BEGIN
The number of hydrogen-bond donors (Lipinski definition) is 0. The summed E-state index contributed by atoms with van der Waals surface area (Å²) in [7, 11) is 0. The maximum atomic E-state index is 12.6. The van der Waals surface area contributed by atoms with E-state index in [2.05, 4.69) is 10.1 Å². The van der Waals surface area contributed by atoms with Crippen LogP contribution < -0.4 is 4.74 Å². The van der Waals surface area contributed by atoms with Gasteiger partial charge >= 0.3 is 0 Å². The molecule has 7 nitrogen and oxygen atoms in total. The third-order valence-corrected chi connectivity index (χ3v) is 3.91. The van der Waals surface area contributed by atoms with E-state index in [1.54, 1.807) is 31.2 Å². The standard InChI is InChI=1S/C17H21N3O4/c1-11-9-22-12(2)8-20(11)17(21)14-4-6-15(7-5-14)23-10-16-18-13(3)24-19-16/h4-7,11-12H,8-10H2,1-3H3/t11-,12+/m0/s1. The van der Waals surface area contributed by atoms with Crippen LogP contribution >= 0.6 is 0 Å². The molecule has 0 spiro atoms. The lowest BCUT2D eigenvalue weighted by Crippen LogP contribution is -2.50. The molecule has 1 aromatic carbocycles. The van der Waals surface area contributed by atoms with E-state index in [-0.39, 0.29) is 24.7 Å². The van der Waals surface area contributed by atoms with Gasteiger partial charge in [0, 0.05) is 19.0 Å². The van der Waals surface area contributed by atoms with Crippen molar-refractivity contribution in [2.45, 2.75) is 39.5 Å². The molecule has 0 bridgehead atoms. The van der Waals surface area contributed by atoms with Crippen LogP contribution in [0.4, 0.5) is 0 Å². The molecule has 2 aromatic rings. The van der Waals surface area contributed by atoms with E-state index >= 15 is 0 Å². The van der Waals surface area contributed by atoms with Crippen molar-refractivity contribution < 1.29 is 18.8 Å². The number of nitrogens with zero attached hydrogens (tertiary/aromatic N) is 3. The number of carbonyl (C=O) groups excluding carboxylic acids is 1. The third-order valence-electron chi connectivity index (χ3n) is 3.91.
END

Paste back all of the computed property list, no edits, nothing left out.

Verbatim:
The number of hydrogen-bond donors (Lipinski definition) is 0. The summed E-state index contributed by atoms with van der Waals surface area (Å²) in [7, 11) is 0. The maximum atomic E-state index is 12.6. The van der Waals surface area contributed by atoms with E-state index in [2.05, 4.69) is 10.1 Å². The van der Waals surface area contributed by atoms with Crippen LogP contribution < -0.4 is 4.74 Å². The van der Waals surface area contributed by atoms with Gasteiger partial charge >= 0.3 is 0 Å². The molecule has 7 nitrogen and oxygen atoms in total. The third-order valence-corrected chi connectivity index (χ3v) is 3.91. The van der Waals surface area contributed by atoms with E-state index in [1.54, 1.807) is 31.2 Å². The standard InChI is InChI=1S/C17H21N3O4/c1-11-9-22-12(2)8-20(11)17(21)14-4-6-15(7-5-14)23-10-16-18-13(3)24-19-16/h4-7,11-12H,8-10H2,1-3H3/t11-,12+/m0/s1. The van der Waals surface area contributed by atoms with Crippen LogP contribution >= 0.6 is 0 Å². The molecule has 0 spiro atoms. The lowest BCUT2D eigenvalue weighted by Crippen LogP contribution is -2.50. The molecule has 1 aromatic carbocycles. The van der Waals surface area contributed by atoms with E-state index in [-0.39, 0.29) is 24.7 Å². The van der Waals surface area contributed by atoms with Gasteiger partial charge in [0, 0.05) is 19.0 Å². The van der Waals surface area contributed by atoms with Crippen molar-refractivity contribution in [2.45, 2.75) is 39.5 Å². The molecule has 0 bridgehead atoms. The van der Waals surface area contributed by atoms with Crippen LogP contribution in [0.4, 0.5) is 0 Å². The molecule has 2 aromatic rings. The van der Waals surface area contributed by atoms with E-state index >= 15 is 0 Å². The van der Waals surface area contributed by atoms with Crippen molar-refractivity contribution < 1.29 is 18.8 Å². The number of nitrogens with zero attached hydrogens (tertiary/aromatic N) is 3. The number of carbonyl (C=O) groups excluding carboxylic acids is 1. The third-order valence-electron chi connectivity index (χ3n) is 3.91.